• A filter that processes the document has modified it (and there may be an error in the filter).

  • The content may be returned to Funnelback in a different format to what a connected user sees (for example because of Javascript in the page that alters the page DOM in memory or the content that it includes, because Funnelback is crawling with a different user agent, because Funnelback is crawling as a specific user).

Understand what to investigate

When troubleshooting a search-related problem it is important to be able to figure out whether you need to inspect the search package, or one of the results pages or data sources.

If you are investigating a data source update failure then it will be obvious where you need to look. However, if the issue is showing up in the search results then things become a bit more complicated.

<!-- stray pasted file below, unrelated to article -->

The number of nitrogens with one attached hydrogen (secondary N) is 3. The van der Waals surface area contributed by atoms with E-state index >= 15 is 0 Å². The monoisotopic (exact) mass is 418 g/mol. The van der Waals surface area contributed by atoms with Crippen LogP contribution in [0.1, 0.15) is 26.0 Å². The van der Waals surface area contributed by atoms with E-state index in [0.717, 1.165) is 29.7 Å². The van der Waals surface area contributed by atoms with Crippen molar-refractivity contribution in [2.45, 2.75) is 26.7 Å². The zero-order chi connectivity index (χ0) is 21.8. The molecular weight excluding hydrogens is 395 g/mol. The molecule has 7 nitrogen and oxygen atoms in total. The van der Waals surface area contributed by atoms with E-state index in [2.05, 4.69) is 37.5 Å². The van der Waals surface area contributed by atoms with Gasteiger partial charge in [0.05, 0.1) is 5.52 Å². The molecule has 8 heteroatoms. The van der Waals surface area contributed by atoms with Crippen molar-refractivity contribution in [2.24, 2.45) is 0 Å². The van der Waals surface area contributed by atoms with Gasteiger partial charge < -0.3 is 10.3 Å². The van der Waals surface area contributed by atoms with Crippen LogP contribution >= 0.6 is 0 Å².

If the problem relates to search result formatting, synonyms, best bets, curator rules, search sessions or any other front-end related feature then investigate the search package and results page that is indicated by the collection and profile parameters in the search query.

If the issue relates to search result content (such as missing metadata) then you will need to check the data source from where the search result has been indexed. If you’re not sure what this is you can view the collection property of the individual search result in the search data model. This will tell you which data source the result belongs to.

Understand which view to investigate

Understanding the correct view to inspect is also very important when troubleshooting problems.

If the issue is relating to search results seen by users or an update that was successful then inspect the live view of a data source.

If the issue relates to an update that failed, or you want to find out information about an update that is currently running, or you are interested in the previously successful update then you need to inspect the offline view.